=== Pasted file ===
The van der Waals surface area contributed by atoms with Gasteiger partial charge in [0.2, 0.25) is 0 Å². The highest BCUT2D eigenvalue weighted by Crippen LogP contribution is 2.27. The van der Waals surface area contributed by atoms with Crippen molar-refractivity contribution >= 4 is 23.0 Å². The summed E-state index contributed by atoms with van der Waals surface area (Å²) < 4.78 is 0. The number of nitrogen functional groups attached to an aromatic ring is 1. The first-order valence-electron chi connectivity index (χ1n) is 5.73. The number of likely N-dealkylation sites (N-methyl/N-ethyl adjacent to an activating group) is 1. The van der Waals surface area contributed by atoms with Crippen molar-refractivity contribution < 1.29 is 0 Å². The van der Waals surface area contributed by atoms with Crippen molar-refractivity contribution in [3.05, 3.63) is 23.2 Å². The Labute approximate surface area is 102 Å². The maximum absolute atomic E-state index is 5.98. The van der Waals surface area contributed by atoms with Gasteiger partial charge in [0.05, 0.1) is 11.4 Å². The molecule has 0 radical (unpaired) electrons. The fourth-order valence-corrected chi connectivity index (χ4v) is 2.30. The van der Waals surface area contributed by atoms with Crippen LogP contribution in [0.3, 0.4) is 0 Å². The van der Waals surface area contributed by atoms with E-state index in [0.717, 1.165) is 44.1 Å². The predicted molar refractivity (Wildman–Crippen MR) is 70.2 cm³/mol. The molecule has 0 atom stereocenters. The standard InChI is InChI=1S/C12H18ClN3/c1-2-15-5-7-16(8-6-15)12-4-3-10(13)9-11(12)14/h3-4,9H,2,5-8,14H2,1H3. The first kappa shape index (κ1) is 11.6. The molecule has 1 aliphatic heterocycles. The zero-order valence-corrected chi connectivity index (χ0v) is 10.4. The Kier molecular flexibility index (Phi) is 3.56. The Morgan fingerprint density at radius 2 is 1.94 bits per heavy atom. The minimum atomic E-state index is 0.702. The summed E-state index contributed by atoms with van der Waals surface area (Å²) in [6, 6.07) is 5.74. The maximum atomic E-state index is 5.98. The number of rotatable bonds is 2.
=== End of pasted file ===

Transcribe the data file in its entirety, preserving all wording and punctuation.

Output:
The van der Waals surface area contributed by atoms with Gasteiger partial charge in [0.2, 0.25) is 0 Å². The highest BCUT2D eigenvalue weighted by Crippen LogP contribution is 2.27. The van der Waals surface area contributed by atoms with Crippen molar-refractivity contribution >= 4 is 23.0 Å². The summed E-state index contributed by atoms with van der Waals surface area (Å²) < 4.78 is 0. The number of nitrogen functional groups attached to an aromatic ring is 1. The first-order valence-electron chi connectivity index (χ1n) is 5.73. The number of likely N-dealkylation sites (N-methyl/N-ethyl adjacent to an activating group) is 1. The van der Waals surface area contributed by atoms with Crippen molar-refractivity contribution < 1.29 is 0 Å². The van der Waals surface area contributed by atoms with Crippen molar-refractivity contribution in [3.05, 3.63) is 23.2 Å². The Labute approximate surface area is 102 Å². The maximum absolute atomic E-state index is 5.98. The van der Waals surface area contributed by atoms with Gasteiger partial charge in [0.05, 0.1) is 11.4 Å². The molecule has 0 radical (unpaired) electrons. The fourth-order valence-corrected chi connectivity index (χ4v) is 2.30. The van der Waals surface area contributed by atoms with Crippen LogP contribution in [0.3, 0.4) is 0 Å². The van der Waals surface area contributed by atoms with E-state index in [0.717, 1.165) is 44.1 Å². The predicted molar refractivity (Wildman–Crippen MR) is 70.2 cm³/mol. The molecule has 0 atom stereocenters. The standard InChI is InChI=1S/C12H18ClN3/c1-2-15-5-7-16(8-6-15)12-4-3-10(13)9-11(12)14/h3-4,9H,2,5-8,14H2,1H3. The first kappa shape index (κ1) is 11.6. The molecule has 1 aliphatic heterocycles. The zero-order valence-corrected chi connectivity index (χ0v) is 10.4. The Kier molecular flexibility index (Phi) is 3.56. The Morgan fingerprint density at radius 2 is 1.94 bits per heavy atom. The minimum atomic E-state index is 0.702. The summed E-state index contributed by atoms with van der Waals surface area (Å²) in [6, 6.07) is 5.74. The maximum atomic E-state index is 5.98. The number of rotatable bonds is 2.